Oogenesis in Eukaryotic Cells.(A) oogonium where the mitotic division occurs (B) differentiation and meiosis I begins (C) primary oocyte (D) meiosis I is completed and meiosis II begins (E) secondary oocyte (F) first polar body (G) ovulation must occur and the presence of the sperm penetration (fertilization) induces meiosis II to completion (H) ovum (I) second polar body. Leiladavids - Own work, CC BY-SA 4.0
Inside the developing follicle, the oocyte begins its first meiotic division. There is no need for more than one egg cell, so the second set of chromosomes formed at meiosis I is discarded, passing into a small cell (with very little cytoplasm) known as the first polar body. This appears to have no function, but it often completes the meiotic division, producing two similar cells; both later break down. After meiosis I, the egg cell is known as a secondary oocyte. It then begins the second meiotic division but gets no further than metaphase. The division is completed only if the egg cell is penetrated by a sperm.
When penetration of the egg cell occurs, meiosis II is completed and the egg cell becomes the mature ovum. This produces another ‘spare’ set of chromosomes, the second polar body, a cell that also degenerates.
On around day 14 of the human female’s menstrual cycle, an egg cell (a secondary oocyte) is released from the ovary in a process called ovulation. Pressure in the antrum builds up and ruptures the Graafian follicle, forcing the egg cell out. The egg cell is released into the body cavity, but very few get lost since the fimbriae of the Fallopian tubes hover close to the ovaries, and the ciliated lining of the tubes creates a current that gently sucks in the egg cells.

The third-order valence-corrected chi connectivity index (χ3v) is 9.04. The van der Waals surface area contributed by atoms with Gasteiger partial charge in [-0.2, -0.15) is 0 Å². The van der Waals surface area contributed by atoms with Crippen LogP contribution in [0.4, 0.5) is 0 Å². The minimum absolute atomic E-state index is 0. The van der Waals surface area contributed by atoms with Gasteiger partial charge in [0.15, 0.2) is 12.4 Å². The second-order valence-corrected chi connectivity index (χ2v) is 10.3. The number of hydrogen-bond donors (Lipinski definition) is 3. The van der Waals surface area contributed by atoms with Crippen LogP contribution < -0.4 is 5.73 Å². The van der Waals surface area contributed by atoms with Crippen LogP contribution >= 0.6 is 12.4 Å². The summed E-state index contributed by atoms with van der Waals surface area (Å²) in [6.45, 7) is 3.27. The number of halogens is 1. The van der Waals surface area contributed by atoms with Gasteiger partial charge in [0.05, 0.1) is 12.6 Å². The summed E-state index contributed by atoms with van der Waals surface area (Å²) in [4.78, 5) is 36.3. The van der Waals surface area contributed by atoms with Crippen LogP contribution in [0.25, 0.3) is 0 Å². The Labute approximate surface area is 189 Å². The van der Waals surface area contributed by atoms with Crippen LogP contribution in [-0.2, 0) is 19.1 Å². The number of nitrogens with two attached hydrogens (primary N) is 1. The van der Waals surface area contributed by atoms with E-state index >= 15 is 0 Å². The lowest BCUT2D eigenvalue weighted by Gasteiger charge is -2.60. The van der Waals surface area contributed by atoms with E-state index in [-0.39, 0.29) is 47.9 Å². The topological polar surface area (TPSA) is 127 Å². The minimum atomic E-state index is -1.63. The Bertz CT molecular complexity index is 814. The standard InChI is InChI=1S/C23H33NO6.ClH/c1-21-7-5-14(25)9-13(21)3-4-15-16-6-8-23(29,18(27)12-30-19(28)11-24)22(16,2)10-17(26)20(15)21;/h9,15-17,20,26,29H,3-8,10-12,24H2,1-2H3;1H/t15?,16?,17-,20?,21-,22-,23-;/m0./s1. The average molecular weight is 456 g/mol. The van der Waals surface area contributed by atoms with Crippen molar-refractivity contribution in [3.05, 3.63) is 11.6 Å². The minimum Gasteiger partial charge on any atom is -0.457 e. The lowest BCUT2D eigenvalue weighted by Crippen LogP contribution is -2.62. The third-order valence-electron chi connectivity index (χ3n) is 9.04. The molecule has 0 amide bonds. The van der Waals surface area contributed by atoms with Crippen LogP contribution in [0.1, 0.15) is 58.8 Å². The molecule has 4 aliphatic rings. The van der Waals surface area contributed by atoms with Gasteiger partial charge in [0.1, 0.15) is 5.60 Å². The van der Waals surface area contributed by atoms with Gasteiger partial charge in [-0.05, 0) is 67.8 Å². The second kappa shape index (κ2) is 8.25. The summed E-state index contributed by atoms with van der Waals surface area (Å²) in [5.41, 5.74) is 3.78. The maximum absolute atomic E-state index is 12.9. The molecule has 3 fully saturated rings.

Remarkably, a woman can become pregnant even if she has lost an ovary on one side and a Fallopian tube on the other. This suggests that the functioning fimbriae actively seek out the productive ovary by moving right across to the other side of the woman’s body.
The twentieth century saw a revolution in ‘family planning’. People can regulate the number and spacing of their children by using one or more of the wide range of effective methods of contraception now available such as the pill, IUD (intrauterine device), morning after pill, condom, diaphragm, spermicidal gel, coitus interruptus, the rhythm method, vaginal douche, male sterilization (vasectomy), and female sterilization (tubal ligation).